Tuesday, 11 August 2009
Under the pavement the beach: mid-70's, just after the completion of the extension of Manhattan, an era of NY beach parties.
In a fit of delirium, Rem Koolhaas praised the urban democracy of the New York Commissioners' Plan of 1811. With a fixed number of blocks (2,028) and (at least in theory) no single development surpassing the limits of its block, the equality of each 'urban island' was assured. That is, no block could claim to be anything more than a certain percentage of Manhattan. Rem goes on to explain that the power of the rules lay in the rigidity of the limitations they presented.
But the rules were not so fixed. The construction of the World Trade Center produced almost a million cubic metres of excavated fill – and rather than dump it or ship it elsewhere, New York used it to push the shoreline 210m to the west, and 2km to the north. The resulting strip (called Battery Park City) created six new blocks and 92 new acres. The shoreline was augmented, a parcel of land (of incalculable value) had been cut from the island itself.
The north tower was finished in 1970, the south in '72. For 4 years the Twins fronted the Hudson directly, until the backfilling was complete. But the first building on the new strip didn't open until 1981, and for several years the strip was the site of art exhibits, anti-nuclear demonstrations and beach parties. The Twins suddenly found themselves at the beach, like Yankies in Miami.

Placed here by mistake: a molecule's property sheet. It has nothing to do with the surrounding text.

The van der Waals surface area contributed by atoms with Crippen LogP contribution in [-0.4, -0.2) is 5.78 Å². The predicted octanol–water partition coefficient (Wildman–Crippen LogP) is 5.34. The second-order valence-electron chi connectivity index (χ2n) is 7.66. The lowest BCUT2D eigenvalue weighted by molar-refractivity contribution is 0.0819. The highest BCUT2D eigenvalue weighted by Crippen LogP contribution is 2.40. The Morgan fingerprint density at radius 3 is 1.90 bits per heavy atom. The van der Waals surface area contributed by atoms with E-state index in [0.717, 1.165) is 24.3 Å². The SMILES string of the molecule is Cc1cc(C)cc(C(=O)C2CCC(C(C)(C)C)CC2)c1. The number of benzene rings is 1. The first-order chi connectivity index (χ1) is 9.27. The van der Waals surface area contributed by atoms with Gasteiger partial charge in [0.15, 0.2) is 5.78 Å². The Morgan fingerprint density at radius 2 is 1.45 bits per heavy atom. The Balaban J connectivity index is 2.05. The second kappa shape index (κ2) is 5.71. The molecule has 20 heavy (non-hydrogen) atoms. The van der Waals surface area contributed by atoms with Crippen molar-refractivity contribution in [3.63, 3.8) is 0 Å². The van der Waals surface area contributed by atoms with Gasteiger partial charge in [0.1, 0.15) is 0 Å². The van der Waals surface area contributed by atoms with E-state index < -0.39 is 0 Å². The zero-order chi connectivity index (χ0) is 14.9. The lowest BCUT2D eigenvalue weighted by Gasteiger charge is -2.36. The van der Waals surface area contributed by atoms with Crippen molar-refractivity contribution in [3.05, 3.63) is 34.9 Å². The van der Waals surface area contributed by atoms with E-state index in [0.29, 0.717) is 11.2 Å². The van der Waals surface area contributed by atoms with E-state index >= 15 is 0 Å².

The impact of this enormous expansion on the feeling of Downtown must have been phenomenal – the people revelled in a sudden emptiness that had not been felt in Manhattan for almost two centuries. The landscape artist Agnes Denes celebrated the final days of the space, (new blocks already seen under construction in the distance) by planting an acre of wheat. The abstract world of global finance presented, if only so briefly, with the realities of basic agriculture: the foundation of civilisation brought to the etherial heights of the metropolis.
Coming soon... #3, the thrilling conclusion to the series.
To see the 9 images in Agnes Denes series click here.